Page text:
Legislation to decrease food deserts, specifically in inner cities, overcame its first hurdle in the Senate Commerce and Labor Committee on Tuesday. The Healthy Food Financing Act, sponsored by Senator Todd Gardenhire (R-Chattanooga), would establish a statewide program to increase access to fresh fruits and vegetables in underserved communities.
In many inner cities, grocery stores have closed leaving communities with nowhere to buy fresh food, but Senator Gardenhire said he wants to change this. Through Senate Bill 1619, the lawmaker hopes to incentivize grocery stores to locate in inner cities through the Healthy Foods Financing Fund. The fund would offer state, federal and private grants and loans, as well as federal tax cuts and other forms of financial assistance to construct, rehabilitate or expand grocery stores in under-served communities.
“When 21 percent of Tennesseans don’t have access to affordable healthy food options, it is no wonder that Tennessee ranks among the bottom states for obesity,” said Senator Gardenhire. “There is a huge need for the Healthy Food Financing Act to address this quality of life issue. We are trying to alleviate a major problem in our inner cities where food deserts absolutely exist.”
The new program would be administered by the Tennessee Department of Economic and Community Development. In order to qualify for the program, an applicant must meet certain guidelines which include allocating at least 30 percent of food retail space for the sale of perishable goods, promoting the hiring of local residents, and demonstrating the capacity to successfully implement the project with the likelihood it will be economically self-sustaining.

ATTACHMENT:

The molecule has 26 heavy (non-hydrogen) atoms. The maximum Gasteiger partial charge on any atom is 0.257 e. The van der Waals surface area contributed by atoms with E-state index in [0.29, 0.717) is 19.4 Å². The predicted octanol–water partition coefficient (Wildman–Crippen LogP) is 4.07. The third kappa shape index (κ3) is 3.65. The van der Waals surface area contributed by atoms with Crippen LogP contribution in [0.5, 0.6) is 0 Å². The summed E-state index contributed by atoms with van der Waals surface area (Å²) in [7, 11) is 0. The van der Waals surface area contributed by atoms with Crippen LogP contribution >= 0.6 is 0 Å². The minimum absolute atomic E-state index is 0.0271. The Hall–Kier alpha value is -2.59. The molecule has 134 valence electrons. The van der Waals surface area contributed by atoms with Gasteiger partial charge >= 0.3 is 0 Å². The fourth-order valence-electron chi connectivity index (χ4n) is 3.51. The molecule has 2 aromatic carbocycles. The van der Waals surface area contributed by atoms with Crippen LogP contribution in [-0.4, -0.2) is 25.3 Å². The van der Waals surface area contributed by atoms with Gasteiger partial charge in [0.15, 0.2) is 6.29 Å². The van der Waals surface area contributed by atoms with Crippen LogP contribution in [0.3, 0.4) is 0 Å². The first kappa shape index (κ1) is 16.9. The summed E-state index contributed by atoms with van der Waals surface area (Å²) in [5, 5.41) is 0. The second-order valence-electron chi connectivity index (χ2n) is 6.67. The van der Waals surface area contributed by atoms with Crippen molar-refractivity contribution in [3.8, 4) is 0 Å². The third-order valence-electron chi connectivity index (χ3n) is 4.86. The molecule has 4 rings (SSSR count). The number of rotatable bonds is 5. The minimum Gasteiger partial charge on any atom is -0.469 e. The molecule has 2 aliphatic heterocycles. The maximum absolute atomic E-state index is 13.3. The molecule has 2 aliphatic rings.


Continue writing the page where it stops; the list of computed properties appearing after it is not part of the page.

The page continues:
“I’ve met with many large chain grocery stores,” added Senator Gardenhire. “They simply do not find it profitable to go into inner city neighborhoods for a myriad of reasons, which is why these incentives are needed. The citizens in these neighborhoods have to rely on public transportation to get to a grocery store. This is a problem for many residents because a lot public transportation does not run after 5 or 6 p.m.”
According to a study by the Tennessee Advisory Commission on Intergovernmental Relations (TACIR) 21 percent of the state’s population lives in areas considered food deserts – 15 percent in urban food deserts and 6 percent in rural food deserts. Research has found that people living in food deserts tend to have a less nutritious diet and poorer health outcomes than those living in other communities.
“In addition to increasing access to fresh healthy foods, it is also important to educate communities about their benefits,” said Senator Gardenhire. “Ultimately, it is my hope that we can address both access and education to facilitate lifestyle changes that will have an impact for generations to come.”